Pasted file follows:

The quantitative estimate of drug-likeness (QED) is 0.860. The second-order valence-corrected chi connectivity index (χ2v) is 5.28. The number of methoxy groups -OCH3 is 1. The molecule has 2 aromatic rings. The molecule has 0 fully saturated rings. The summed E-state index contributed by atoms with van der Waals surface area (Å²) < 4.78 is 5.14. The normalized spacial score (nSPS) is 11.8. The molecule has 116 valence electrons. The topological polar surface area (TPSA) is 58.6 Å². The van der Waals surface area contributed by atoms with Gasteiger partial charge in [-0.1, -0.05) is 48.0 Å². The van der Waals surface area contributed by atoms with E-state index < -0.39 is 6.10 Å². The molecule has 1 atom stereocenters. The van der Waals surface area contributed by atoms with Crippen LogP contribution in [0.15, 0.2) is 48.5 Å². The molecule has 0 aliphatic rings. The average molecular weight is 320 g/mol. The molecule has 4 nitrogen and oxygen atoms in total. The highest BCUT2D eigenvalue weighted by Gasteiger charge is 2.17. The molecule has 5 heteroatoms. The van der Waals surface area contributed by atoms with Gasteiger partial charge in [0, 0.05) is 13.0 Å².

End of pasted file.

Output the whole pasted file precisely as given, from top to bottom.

The quantitative estimate of drug-likeness (QED) is 0.860. The second-order valence-corrected chi connectivity index (χ2v) is 5.28. The number of methoxy groups -OCH3 is 1. The molecule has 2 aromatic rings. The molecule has 0 fully saturated rings. The summed E-state index contributed by atoms with van der Waals surface area (Å²) < 4.78 is 5.14. The normalized spacial score (nSPS) is 11.8. The molecule has 116 valence electrons. The topological polar surface area (TPSA) is 58.6 Å². The van der Waals surface area contributed by atoms with Gasteiger partial charge in [-0.1, -0.05) is 48.0 Å². The van der Waals surface area contributed by atoms with E-state index < -0.39 is 6.10 Å². The molecule has 1 atom stereocenters. The van der Waals surface area contributed by atoms with Crippen LogP contribution in [0.15, 0.2) is 48.5 Å². The molecule has 0 aliphatic rings. The average molecular weight is 320 g/mol. The molecule has 4 nitrogen and oxygen atoms in total. The highest BCUT2D eigenvalue weighted by Gasteiger charge is 2.17. The molecule has 5 heteroatoms. The van der Waals surface area contributed by atoms with Gasteiger partial charge in [0, 0.05) is 13.0 Å².